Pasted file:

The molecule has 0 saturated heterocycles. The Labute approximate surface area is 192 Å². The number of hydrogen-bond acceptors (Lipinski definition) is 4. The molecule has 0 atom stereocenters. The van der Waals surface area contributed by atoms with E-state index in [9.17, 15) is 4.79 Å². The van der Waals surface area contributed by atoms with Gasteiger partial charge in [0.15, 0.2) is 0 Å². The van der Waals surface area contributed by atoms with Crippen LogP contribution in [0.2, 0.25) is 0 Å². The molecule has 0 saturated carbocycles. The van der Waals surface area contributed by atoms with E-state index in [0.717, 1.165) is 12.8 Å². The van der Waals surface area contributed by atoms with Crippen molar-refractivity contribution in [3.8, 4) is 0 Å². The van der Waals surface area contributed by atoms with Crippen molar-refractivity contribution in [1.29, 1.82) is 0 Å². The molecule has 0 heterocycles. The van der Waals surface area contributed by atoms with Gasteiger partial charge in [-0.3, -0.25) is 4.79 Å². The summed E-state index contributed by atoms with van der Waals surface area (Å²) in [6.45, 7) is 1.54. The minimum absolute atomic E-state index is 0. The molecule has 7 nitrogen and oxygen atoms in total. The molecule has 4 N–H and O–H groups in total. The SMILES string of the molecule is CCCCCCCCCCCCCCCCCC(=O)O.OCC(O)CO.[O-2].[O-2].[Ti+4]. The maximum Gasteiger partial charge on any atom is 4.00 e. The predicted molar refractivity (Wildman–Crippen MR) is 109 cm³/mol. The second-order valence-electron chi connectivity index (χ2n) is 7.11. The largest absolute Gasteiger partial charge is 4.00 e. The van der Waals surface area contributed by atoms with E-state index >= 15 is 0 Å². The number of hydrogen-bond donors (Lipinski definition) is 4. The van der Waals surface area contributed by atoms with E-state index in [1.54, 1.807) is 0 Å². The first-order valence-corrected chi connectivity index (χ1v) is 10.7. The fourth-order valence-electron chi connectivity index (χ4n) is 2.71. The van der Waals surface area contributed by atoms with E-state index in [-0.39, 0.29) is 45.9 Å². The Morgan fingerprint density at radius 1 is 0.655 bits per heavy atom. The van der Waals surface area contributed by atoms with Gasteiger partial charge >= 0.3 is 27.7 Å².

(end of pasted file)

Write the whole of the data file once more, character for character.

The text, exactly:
The molecule has 0 saturated heterocycles. The Labute approximate surface area is 192 Å². The number of hydrogen-bond acceptors (Lipinski definition) is 4. The molecule has 0 atom stereocenters. The van der Waals surface area contributed by atoms with E-state index in [9.17, 15) is 4.79 Å². The van der Waals surface area contributed by atoms with Gasteiger partial charge in [0.15, 0.2) is 0 Å². The van der Waals surface area contributed by atoms with Crippen LogP contribution in [0.2, 0.25) is 0 Å². The molecule has 0 saturated carbocycles. The van der Waals surface area contributed by atoms with E-state index in [0.717, 1.165) is 12.8 Å². The van der Waals surface area contributed by atoms with Crippen molar-refractivity contribution in [3.8, 4) is 0 Å². The van der Waals surface area contributed by atoms with Crippen molar-refractivity contribution in [1.29, 1.82) is 0 Å². The molecule has 0 heterocycles. The van der Waals surface area contributed by atoms with Gasteiger partial charge in [-0.3, -0.25) is 4.79 Å². The summed E-state index contributed by atoms with van der Waals surface area (Å²) in [6.45, 7) is 1.54. The minimum absolute atomic E-state index is 0. The molecule has 7 nitrogen and oxygen atoms in total. The molecule has 4 N–H and O–H groups in total. The SMILES string of the molecule is CCCCCCCCCCCCCCCCCC(=O)O.OCC(O)CO.[O-2].[O-2].[Ti+4]. The maximum Gasteiger partial charge on any atom is 4.00 e. The predicted molar refractivity (Wildman–Crippen MR) is 109 cm³/mol. The second-order valence-electron chi connectivity index (χ2n) is 7.11. The largest absolute Gasteiger partial charge is 4.00 e. The van der Waals surface area contributed by atoms with E-state index >= 15 is 0 Å². The number of hydrogen-bond donors (Lipinski definition) is 4. The van der Waals surface area contributed by atoms with E-state index in [1.54, 1.807) is 0 Å². The first-order valence-corrected chi connectivity index (χ1v) is 10.7. The fourth-order valence-electron chi connectivity index (χ4n) is 2.71. The van der Waals surface area contributed by atoms with E-state index in [-0.39, 0.29) is 45.9 Å². The Morgan fingerprint density at radius 1 is 0.655 bits per heavy atom. The van der Waals surface area contributed by atoms with Gasteiger partial charge >= 0.3 is 27.7 Å².